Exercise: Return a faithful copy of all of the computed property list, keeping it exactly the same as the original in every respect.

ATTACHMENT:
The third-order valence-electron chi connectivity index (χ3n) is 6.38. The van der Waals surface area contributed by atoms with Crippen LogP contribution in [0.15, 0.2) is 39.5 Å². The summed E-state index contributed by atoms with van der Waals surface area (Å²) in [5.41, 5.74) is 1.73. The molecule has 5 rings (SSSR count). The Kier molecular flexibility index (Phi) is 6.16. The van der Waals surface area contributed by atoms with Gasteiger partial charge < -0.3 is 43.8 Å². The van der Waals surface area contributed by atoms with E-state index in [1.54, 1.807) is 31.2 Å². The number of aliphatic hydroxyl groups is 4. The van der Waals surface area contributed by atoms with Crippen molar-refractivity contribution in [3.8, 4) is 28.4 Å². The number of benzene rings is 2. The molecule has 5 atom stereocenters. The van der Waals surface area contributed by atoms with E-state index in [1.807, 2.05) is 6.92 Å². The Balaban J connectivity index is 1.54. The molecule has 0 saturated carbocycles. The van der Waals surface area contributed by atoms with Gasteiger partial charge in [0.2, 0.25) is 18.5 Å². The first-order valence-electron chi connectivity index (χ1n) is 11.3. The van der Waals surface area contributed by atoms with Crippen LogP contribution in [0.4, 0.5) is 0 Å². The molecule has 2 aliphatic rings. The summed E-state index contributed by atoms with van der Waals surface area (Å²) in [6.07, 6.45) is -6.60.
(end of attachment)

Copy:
The third-order valence-electron chi connectivity index (χ3n) is 6.38. The van der Waals surface area contributed by atoms with Crippen LogP contribution in [0.15, 0.2) is 39.5 Å². The summed E-state index contributed by atoms with van der Waals surface area (Å²) in [5.41, 5.74) is 1.73. The molecule has 5 rings (SSSR count). The Kier molecular flexibility index (Phi) is 6.16. The van der Waals surface area contributed by atoms with Gasteiger partial charge < -0.3 is 43.8 Å². The van der Waals surface area contributed by atoms with E-state index in [1.54, 1.807) is 31.2 Å². The number of aliphatic hydroxyl groups is 4. The van der Waals surface area contributed by atoms with Crippen molar-refractivity contribution in [3.8, 4) is 28.4 Å². The number of benzene rings is 2. The molecule has 5 atom stereocenters. The van der Waals surface area contributed by atoms with E-state index in [1.807, 2.05) is 6.92 Å². The Balaban J connectivity index is 1.54. The molecule has 0 saturated carbocycles. The van der Waals surface area contributed by atoms with Gasteiger partial charge in [0.2, 0.25) is 18.5 Å². The first-order valence-electron chi connectivity index (χ1n) is 11.3. The van der Waals surface area contributed by atoms with Crippen LogP contribution in [0.4, 0.5) is 0 Å². The molecule has 2 aliphatic rings. The summed E-state index contributed by atoms with van der Waals surface area (Å²) in [6.07, 6.45) is -6.60.